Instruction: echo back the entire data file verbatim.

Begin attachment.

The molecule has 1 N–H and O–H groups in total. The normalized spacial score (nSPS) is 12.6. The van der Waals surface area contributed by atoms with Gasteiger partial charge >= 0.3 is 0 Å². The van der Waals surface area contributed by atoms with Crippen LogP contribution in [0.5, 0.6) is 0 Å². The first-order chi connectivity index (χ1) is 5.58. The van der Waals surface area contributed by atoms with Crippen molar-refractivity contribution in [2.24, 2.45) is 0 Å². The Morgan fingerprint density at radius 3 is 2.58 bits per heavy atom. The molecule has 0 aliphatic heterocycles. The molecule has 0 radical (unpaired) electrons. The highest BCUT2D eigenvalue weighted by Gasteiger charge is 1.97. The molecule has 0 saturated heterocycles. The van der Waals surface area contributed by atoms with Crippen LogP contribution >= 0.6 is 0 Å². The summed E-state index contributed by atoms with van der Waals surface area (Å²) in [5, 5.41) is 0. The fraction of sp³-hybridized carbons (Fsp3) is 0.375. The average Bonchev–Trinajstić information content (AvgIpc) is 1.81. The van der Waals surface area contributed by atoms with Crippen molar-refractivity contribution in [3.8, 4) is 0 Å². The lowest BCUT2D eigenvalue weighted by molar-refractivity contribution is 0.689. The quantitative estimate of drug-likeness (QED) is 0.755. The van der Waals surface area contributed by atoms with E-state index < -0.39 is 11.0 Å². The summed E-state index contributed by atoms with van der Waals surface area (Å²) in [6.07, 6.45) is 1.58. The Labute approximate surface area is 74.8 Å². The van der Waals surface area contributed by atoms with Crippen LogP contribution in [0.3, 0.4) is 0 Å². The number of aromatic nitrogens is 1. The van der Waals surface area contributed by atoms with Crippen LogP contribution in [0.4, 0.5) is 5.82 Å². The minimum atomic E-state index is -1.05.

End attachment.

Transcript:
The molecule has 1 N–H and O–H groups in total. The normalized spacial score (nSPS) is 12.6. The van der Waals surface area contributed by atoms with Gasteiger partial charge >= 0.3 is 0 Å². The van der Waals surface area contributed by atoms with Crippen LogP contribution in [0.5, 0.6) is 0 Å². The first-order chi connectivity index (χ1) is 5.58. The van der Waals surface area contributed by atoms with Crippen molar-refractivity contribution in [2.24, 2.45) is 0 Å². The Morgan fingerprint density at radius 3 is 2.58 bits per heavy atom. The molecule has 0 aliphatic heterocycles. The molecule has 0 radical (unpaired) electrons. The highest BCUT2D eigenvalue weighted by Gasteiger charge is 1.97. The molecule has 0 saturated heterocycles. The van der Waals surface area contributed by atoms with Crippen LogP contribution >= 0.6 is 0 Å². The summed E-state index contributed by atoms with van der Waals surface area (Å²) in [5, 5.41) is 0. The fraction of sp³-hybridized carbons (Fsp3) is 0.375. The average Bonchev–Trinajstić information content (AvgIpc) is 1.81. The van der Waals surface area contributed by atoms with Crippen molar-refractivity contribution in [3.8, 4) is 0 Å². The lowest BCUT2D eigenvalue weighted by molar-refractivity contribution is 0.689. The quantitative estimate of drug-likeness (QED) is 0.755. The van der Waals surface area contributed by atoms with E-state index < -0.39 is 11.0 Å². The summed E-state index contributed by atoms with van der Waals surface area (Å²) in [6.07, 6.45) is 1.58. The Labute approximate surface area is 74.8 Å². The van der Waals surface area contributed by atoms with Crippen LogP contribution in [0.3, 0.4) is 0 Å². The number of aromatic nitrogens is 1. The van der Waals surface area contributed by atoms with Crippen LogP contribution in [0.4, 0.5) is 5.82 Å². The minimum atomic E-state index is -1.05.